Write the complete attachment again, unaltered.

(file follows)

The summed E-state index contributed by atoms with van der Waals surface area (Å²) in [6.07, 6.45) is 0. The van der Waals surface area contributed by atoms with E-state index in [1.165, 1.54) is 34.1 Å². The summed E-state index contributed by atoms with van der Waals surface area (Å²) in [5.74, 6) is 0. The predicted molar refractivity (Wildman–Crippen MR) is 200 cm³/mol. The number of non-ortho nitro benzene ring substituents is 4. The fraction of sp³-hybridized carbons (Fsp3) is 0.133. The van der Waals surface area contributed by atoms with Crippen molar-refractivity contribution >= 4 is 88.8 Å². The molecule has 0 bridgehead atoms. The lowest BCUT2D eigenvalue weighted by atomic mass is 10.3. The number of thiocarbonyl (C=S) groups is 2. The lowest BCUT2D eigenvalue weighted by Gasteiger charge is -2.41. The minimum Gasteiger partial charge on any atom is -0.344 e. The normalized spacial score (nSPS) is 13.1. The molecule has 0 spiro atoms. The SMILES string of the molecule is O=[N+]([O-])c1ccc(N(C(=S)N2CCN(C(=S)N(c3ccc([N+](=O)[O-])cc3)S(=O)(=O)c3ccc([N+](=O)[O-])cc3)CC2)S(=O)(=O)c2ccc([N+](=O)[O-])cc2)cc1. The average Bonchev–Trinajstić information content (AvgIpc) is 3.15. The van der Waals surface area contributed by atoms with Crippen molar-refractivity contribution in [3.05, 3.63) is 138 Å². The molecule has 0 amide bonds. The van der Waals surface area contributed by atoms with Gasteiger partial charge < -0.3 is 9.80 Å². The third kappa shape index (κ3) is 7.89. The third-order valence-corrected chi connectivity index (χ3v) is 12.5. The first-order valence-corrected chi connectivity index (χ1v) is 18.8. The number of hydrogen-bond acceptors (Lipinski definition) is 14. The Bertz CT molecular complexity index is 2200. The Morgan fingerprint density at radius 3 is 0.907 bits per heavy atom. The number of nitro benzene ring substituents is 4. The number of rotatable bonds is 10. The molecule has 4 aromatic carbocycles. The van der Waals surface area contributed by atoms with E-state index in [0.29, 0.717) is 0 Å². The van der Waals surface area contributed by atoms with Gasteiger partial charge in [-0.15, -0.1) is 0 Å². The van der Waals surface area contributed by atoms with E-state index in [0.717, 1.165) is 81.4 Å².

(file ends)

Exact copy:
The summed E-state index contributed by atoms with van der Waals surface area (Å²) in [6.07, 6.45) is 0. The van der Waals surface area contributed by atoms with E-state index in [1.165, 1.54) is 34.1 Å². The summed E-state index contributed by atoms with van der Waals surface area (Å²) in [5.74, 6) is 0. The predicted molar refractivity (Wildman–Crippen MR) is 200 cm³/mol. The number of non-ortho nitro benzene ring substituents is 4. The fraction of sp³-hybridized carbons (Fsp3) is 0.133. The van der Waals surface area contributed by atoms with Crippen molar-refractivity contribution >= 4 is 88.8 Å². The molecule has 0 bridgehead atoms. The lowest BCUT2D eigenvalue weighted by atomic mass is 10.3. The number of thiocarbonyl (C=S) groups is 2. The lowest BCUT2D eigenvalue weighted by Gasteiger charge is -2.41. The minimum Gasteiger partial charge on any atom is -0.344 e. The normalized spacial score (nSPS) is 13.1. The molecule has 0 spiro atoms. The SMILES string of the molecule is O=[N+]([O-])c1ccc(N(C(=S)N2CCN(C(=S)N(c3ccc([N+](=O)[O-])cc3)S(=O)(=O)c3ccc([N+](=O)[O-])cc3)CC2)S(=O)(=O)c2ccc([N+](=O)[O-])cc2)cc1. The average Bonchev–Trinajstić information content (AvgIpc) is 3.15. The van der Waals surface area contributed by atoms with Crippen molar-refractivity contribution in [3.05, 3.63) is 138 Å². The molecule has 0 amide bonds. The van der Waals surface area contributed by atoms with Gasteiger partial charge < -0.3 is 9.80 Å². The third kappa shape index (κ3) is 7.89. The third-order valence-corrected chi connectivity index (χ3v) is 12.5. The first-order valence-corrected chi connectivity index (χ1v) is 18.8. The number of hydrogen-bond acceptors (Lipinski definition) is 14. The Bertz CT molecular complexity index is 2200. The Morgan fingerprint density at radius 3 is 0.907 bits per heavy atom. The number of nitro benzene ring substituents is 4. The number of rotatable bonds is 10. The molecule has 4 aromatic carbocycles. The van der Waals surface area contributed by atoms with E-state index in [0.29, 0.717) is 0 Å². The van der Waals surface area contributed by atoms with Gasteiger partial charge in [-0.15, -0.1) is 0 Å². The van der Waals surface area contributed by atoms with E-state index in [0.717, 1.165) is 81.4 Å².